Now, Wallace has led the league's second-ranked pass defense with eight defended passes. He's also counted among the NFL's best outside cornerbacks in yards per coverage snap by Expected Points Added, per ESPN's Seth Walder. His performance falls in line with names like Trevon Diggs and J.C. Jackson.
Buffalo has certainly gotten an excellent return on a minimal investment.
Carolina Panthers: Edge Haason Reddick
Haason Reddick struggled to find a role in his first three seasons after the Arizona Cardinals made him their first-round pick in the 2017 NFL draft.
Reddick bounced between positions and never seemed to establish a comfort level, recording a total of just 7.5 sacks in those first three years. However, he exploded in Year 4 with 12.5 sacks.
Everyone had to wonder if the light finally switched on or he simply produced during a contract year. The former appears to be true after he signed a one-year, $6 million deal to join the Carolina Panthers. Through 11 games, Reddick is tied for third in the league with 10.5 sacks. He should easily eclipse last season's career-high, and those around the NFL now rank him among the league's best pass-rushers.
"He's one of the best players on the field when you turn on the tape each and every week," Cardinals head coach Kliff Kingsbury said of his former player.
Chicago Bears: OT Jason Peters
The Chicago Bears were desperate to add a body to play offensive tackle after a myriad of preseason injuries wiped out the squad's positional depth.
The organization responded by signing 17-year veteran Jason Peters. All things considered, the 39-year-old has held up well.
Is he the same player he once was? Absolutely not. But he has helped stabilize the unit, even though it could still use plenty of work.
Despite a late start and an advanced age, Peters has started every game so far, holding down the fort for the team's eventual long-term left tackle, Teven Jenkins, as he recovers from his ongoing back problems.
Cincinnati Bengals: Edge Trey Hendrickson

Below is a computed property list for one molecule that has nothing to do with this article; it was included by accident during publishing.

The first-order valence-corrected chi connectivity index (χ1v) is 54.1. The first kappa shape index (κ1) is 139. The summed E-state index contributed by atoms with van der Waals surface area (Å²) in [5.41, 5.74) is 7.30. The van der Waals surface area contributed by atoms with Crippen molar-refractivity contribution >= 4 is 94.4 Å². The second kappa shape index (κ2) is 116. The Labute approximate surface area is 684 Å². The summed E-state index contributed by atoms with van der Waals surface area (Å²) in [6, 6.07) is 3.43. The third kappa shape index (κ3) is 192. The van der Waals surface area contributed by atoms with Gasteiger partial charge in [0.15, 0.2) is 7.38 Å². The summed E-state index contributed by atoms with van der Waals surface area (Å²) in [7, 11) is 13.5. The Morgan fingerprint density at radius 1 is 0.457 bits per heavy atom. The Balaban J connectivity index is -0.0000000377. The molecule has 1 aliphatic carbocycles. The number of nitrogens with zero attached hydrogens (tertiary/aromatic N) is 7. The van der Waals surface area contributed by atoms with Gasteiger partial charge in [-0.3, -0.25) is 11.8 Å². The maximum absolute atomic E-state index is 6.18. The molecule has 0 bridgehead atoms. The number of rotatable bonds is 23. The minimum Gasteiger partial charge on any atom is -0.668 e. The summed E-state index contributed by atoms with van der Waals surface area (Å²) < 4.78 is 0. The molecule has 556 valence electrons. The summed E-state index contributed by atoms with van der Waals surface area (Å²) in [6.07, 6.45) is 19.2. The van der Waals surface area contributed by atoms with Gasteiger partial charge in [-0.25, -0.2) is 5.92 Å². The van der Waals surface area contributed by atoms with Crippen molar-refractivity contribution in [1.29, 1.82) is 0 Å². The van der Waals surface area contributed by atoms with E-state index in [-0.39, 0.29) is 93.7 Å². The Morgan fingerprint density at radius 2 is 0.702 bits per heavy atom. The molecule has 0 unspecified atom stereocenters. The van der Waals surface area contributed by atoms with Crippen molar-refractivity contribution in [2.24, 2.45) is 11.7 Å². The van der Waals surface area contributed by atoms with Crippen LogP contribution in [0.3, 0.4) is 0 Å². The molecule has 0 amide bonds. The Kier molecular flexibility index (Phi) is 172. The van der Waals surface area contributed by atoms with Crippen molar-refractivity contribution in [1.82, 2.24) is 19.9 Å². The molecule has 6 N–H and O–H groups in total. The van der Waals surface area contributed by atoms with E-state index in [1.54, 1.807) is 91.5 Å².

The Cincinnati Bengals bet big on Trey Hendrickson despite the possibility of the defensive end being a one-year wonder before entering free agency.
After managing just 6.5 sacks during his first three seasons with the New Orleans Saints, Hendrickson rocketed to near the top of the leaderboard in 2020 with 13.5 sacks.
The Bengals signed Hendrickson to a massive four-year, $60 million free-agent contract this offseason to provide more pass-rush punch, and he hasn't disappointed. His 9.5 sacks currently rank ninth overall in the league.
Furthermore, the 26-year-old defender has been consistent. He's 10th in overall win rate and third in win rate against true pass sets, per Pro Football Focus (h/t Locked on Bengals' Jake Liscow).
Cincinnati generated a league-low 17 sacks last season but is currently 11th with 25, and Hendrickson is a significant reason why their pass-rush has been far more potent.
Cleveland Browns: Edge Jadeveon Clowney
The Cleveland Browns courted Jadeveon Clowney a year ago before he chose to sign with the Tennessee Titans. The decision didn't work out in the player's favor.
Clowney played in eight games, didn't register a single sack and had his season cut short by a knee injury. In fact, the 2014 No. 1 overall pick managed only three sacks during the previous two campaigns.
He already has 3.5 for the Browns. While the number itself isn't overly impressive, Clowney has looked like his old self while playing opposite Myles Garrett. The 28-year-old is consistently disruptive, sets the edge and provides pressure.
The Browns' starting defensive ends must be accounted for at all times. The same couldn't be said a year ago, depending on who lined up opposite Garrett. The threat of Clowney has helped Garrett immensely since offenses can't always slide protection in his direction.
Dallas Cowboys: S Jayron Kearse
The Dallas Cowboys' signing of Jayron Kearse was nothing more than an afterthought.